When ESPN approached me to pitch a story for the Nine for IX series, I immediately thought of Mary Decker. In the 1970's and '80's, she dominated American women's track from the 800 to the 3,000 meters. She became a well-known track star in the middle distances, and had one of first lucrative running careers. As an up-and-coming track athlete, I joined legions of girls who wanted to run just like Decker.
From the age of 12 to 27, running, competing and pursing the Olympic dream defined me. There are meets that are seared in my sensory memory, so when I think of them my heart rate accelerates, my breathing deepens, and in slow motion the critical moments replay in tunnel vision before my eyes. It is like I'm on the track again. The most vivid and haunting memories are always the extremes such as a devastating loss or a remarkable victory. One such victory is the time I broke the national record in the 800 meters at the age of fourteen. It was also the first time I was talked about as someone to watch, as the next possible Mary Decker. That was high praise, and a responsibility I took seriously.
Decker held American record in every event from the 800 to the 3000 meters. Three of which currently stand more than thirty years later. In 1983, she became the only American woman ever to win the World Championship in the 1500 and 3000 meters. With breathtaking grit and determination, the wiry All-American Decker ran down the extremely strong and muscular Russians to cross the finish line first - in both events. It was stunning. But that was how Decker competed. If she got on the line you knew you were in for a championship worthy battle to the finish. That was the Mary I looked to emulate.
But the crux of the story is the 1984 Olympics. Where Decker lost as spectacularly as she usually won.
In 1984, at the seasoned age of 26, Decker wanted to win the gold. Instead of running prelims, semi-final and finals in two events, she focused only on the 3000 meters. Reciprocating for the 1980 Moscow Olympic Games, the Russians boycotted. In the 3000 meters final, the main competition was a Romanian, Maricica Puica, and a waifish teenager from South Africa running for Britain. Watching on TV at home, I remember thinking this will be Decker's moment for gold.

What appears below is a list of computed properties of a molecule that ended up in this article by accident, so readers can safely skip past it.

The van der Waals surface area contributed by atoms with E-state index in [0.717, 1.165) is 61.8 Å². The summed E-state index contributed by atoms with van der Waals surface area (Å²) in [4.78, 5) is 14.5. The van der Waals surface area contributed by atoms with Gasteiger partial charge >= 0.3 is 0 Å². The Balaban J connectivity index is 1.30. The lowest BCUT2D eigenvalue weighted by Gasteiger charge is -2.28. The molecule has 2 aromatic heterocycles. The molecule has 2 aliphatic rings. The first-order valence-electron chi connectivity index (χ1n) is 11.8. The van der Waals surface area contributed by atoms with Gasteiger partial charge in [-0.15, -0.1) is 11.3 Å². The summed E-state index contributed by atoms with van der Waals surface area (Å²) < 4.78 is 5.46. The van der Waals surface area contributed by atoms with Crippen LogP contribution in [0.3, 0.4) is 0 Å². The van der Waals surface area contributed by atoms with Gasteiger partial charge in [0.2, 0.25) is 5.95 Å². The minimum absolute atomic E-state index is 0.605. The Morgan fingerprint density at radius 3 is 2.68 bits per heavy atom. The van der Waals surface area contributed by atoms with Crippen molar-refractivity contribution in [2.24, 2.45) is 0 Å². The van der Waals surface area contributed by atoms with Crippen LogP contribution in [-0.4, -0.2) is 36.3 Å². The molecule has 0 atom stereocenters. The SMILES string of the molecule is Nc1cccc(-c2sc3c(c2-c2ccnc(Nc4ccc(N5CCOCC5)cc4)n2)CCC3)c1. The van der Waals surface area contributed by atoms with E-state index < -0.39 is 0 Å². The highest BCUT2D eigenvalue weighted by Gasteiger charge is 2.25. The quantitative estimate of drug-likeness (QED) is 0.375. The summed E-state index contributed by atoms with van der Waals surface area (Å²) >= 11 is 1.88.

The gun went off, the race progressed and then with three laps to go, the unexpected happened. Having tangled with Budd, in an instant Decker fell. Just that fast she was out of the race. The live camera coverage stayed on her, capturing her agony as though the race had stopped. The world watched Decker grabbing her hip and writhing in the in field crying unable to get up. As her competitors raced on she looked down the track at her lost opportunity for a gold medal. The iconic image is part of our collective Olympic memory.
At the post race press conference, Decker cried and lashed out blaming Budd for cutting her off. She felt the fury of an incomplete effort. Finishing the race and losing would have been easier take on the Olympic stage and with the world watching. In the press, Decker went from America's track champion to being dubbed the biggest sore loser. To this day, Decker will not watch the race -- and may not watch "Runner" even though she's interviewed in it. Most likely, her memories of the 1984 race, fall and aftermath are vivid enough.
As a young athlete and up-and-coming Decker, I joined the chorus and condemned her for being a bad sport. Nearly thirty years later, my opinion has broadened. The mistake is not what happened in 1984. The mistake is that it has come to define Decker's athletic legacy when, in fact, she is singular. I did not become the next Mary Decker. Not one young athlete since has been able to come close to her caliber and dominance. Taking the good with the bad, it is time to revisit Decker's decades long career in its entirety -- and reclaim our greatest American middle distance runner.
RUNNER premieres on August 13th at 8 p.m. EST on ESPN as part of ESPN Films' and espnW's Nine for IX series.
This post is part of a blog series produced by The Huffington Post and ESPN, in conjuncture with the latter's 'Nine for IX' film series, which commemorates the 40th anniversary of Title IX. Title IX was a landmark legislative victory for justice that prohibited discrimination by gender in schools and sports. To see all the posts in the series, click here. To learn more about 'Nine for IX,' click here.